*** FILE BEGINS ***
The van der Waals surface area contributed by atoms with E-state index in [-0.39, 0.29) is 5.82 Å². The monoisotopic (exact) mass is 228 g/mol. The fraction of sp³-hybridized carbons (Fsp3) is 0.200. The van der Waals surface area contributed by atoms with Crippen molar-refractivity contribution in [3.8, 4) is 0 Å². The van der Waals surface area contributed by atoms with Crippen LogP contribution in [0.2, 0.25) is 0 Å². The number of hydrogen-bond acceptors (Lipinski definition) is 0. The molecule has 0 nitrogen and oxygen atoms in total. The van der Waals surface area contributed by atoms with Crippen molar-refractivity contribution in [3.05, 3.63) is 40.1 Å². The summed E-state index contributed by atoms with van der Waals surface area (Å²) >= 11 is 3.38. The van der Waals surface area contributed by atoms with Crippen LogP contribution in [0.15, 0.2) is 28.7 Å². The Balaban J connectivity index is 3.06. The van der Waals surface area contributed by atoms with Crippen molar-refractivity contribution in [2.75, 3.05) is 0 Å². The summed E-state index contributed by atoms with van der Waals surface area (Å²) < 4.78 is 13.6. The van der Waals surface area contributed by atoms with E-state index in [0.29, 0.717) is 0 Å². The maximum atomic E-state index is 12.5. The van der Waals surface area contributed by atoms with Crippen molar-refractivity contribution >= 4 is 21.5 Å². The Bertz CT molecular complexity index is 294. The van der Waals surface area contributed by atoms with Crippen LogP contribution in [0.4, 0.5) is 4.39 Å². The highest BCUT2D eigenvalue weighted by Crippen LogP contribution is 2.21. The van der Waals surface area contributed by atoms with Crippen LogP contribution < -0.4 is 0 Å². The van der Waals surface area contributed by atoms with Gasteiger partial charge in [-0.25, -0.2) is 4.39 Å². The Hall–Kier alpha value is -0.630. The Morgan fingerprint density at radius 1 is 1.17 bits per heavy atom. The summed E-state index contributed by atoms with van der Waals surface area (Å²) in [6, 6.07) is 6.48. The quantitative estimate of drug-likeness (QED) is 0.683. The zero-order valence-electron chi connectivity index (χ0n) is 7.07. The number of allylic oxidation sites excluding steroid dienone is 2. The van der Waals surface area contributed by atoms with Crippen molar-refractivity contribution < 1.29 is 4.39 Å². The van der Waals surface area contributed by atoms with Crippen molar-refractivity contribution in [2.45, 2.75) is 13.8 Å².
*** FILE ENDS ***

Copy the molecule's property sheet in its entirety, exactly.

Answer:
The van der Waals surface area contributed by atoms with E-state index in [-0.39, 0.29) is 5.82 Å². The monoisotopic (exact) mass is 228 g/mol. The fraction of sp³-hybridized carbons (Fsp3) is 0.200. The van der Waals surface area contributed by atoms with Crippen molar-refractivity contribution in [3.8, 4) is 0 Å². The van der Waals surface area contributed by atoms with Crippen LogP contribution in [0.2, 0.25) is 0 Å². The number of hydrogen-bond acceptors (Lipinski definition) is 0. The molecule has 0 nitrogen and oxygen atoms in total. The van der Waals surface area contributed by atoms with Crippen molar-refractivity contribution in [3.05, 3.63) is 40.1 Å². The summed E-state index contributed by atoms with van der Waals surface area (Å²) >= 11 is 3.38. The van der Waals surface area contributed by atoms with Crippen LogP contribution in [0.15, 0.2) is 28.7 Å². The Balaban J connectivity index is 3.06. The van der Waals surface area contributed by atoms with Crippen molar-refractivity contribution in [2.75, 3.05) is 0 Å². The summed E-state index contributed by atoms with van der Waals surface area (Å²) < 4.78 is 13.6. The van der Waals surface area contributed by atoms with E-state index in [0.29, 0.717) is 0 Å². The maximum atomic E-state index is 12.5. The van der Waals surface area contributed by atoms with Crippen molar-refractivity contribution >= 4 is 21.5 Å². The Bertz CT molecular complexity index is 294. The van der Waals surface area contributed by atoms with Crippen LogP contribution in [0.4, 0.5) is 4.39 Å². The highest BCUT2D eigenvalue weighted by Crippen LogP contribution is 2.21. The van der Waals surface area contributed by atoms with Crippen LogP contribution < -0.4 is 0 Å². The van der Waals surface area contributed by atoms with Gasteiger partial charge in [-0.25, -0.2) is 4.39 Å². The Hall–Kier alpha value is -0.630. The Morgan fingerprint density at radius 1 is 1.17 bits per heavy atom. The summed E-state index contributed by atoms with van der Waals surface area (Å²) in [6, 6.07) is 6.48. The quantitative estimate of drug-likeness (QED) is 0.683. The zero-order valence-electron chi connectivity index (χ0n) is 7.07. The number of allylic oxidation sites excluding steroid dienone is 2. The van der Waals surface area contributed by atoms with Crippen molar-refractivity contribution < 1.29 is 4.39 Å². The van der Waals surface area contributed by atoms with Crippen molar-refractivity contribution in [2.45, 2.75) is 13.8 Å².